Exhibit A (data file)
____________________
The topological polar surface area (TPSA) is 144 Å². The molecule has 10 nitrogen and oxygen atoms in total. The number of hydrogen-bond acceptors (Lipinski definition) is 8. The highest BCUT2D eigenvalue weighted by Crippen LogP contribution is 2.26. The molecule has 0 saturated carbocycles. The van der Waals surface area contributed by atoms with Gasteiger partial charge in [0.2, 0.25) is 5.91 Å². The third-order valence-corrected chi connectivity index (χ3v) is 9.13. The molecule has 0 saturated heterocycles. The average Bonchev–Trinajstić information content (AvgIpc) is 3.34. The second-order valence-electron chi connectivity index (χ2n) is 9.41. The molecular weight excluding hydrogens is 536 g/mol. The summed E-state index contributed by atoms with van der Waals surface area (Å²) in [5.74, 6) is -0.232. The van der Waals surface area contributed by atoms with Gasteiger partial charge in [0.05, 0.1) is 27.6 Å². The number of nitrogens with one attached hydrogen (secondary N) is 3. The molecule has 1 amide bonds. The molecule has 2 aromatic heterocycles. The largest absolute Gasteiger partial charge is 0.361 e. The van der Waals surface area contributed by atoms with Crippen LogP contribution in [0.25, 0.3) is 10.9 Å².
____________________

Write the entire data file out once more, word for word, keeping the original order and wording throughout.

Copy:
The topological polar surface area (TPSA) is 144 Å². The molecule has 10 nitrogen and oxygen atoms in total. The number of hydrogen-bond acceptors (Lipinski definition) is 8. The highest BCUT2D eigenvalue weighted by Crippen LogP contribution is 2.26. The molecule has 0 saturated carbocycles. The van der Waals surface area contributed by atoms with Gasteiger partial charge in [0.2, 0.25) is 5.91 Å². The third-order valence-corrected chi connectivity index (χ3v) is 9.13. The molecule has 0 saturated heterocycles. The average Bonchev–Trinajstić information content (AvgIpc) is 3.34. The second-order valence-electron chi connectivity index (χ2n) is 9.41. The molecular weight excluding hydrogens is 536 g/mol. The summed E-state index contributed by atoms with van der Waals surface area (Å²) in [5.74, 6) is -0.232. The van der Waals surface area contributed by atoms with Gasteiger partial charge in [0.05, 0.1) is 27.6 Å². The number of nitrogens with one attached hydrogen (secondary N) is 3. The molecule has 1 amide bonds. The molecule has 2 aromatic heterocycles. The largest absolute Gasteiger partial charge is 0.361 e. The van der Waals surface area contributed by atoms with Crippen LogP contribution in [0.25, 0.3) is 10.9 Å².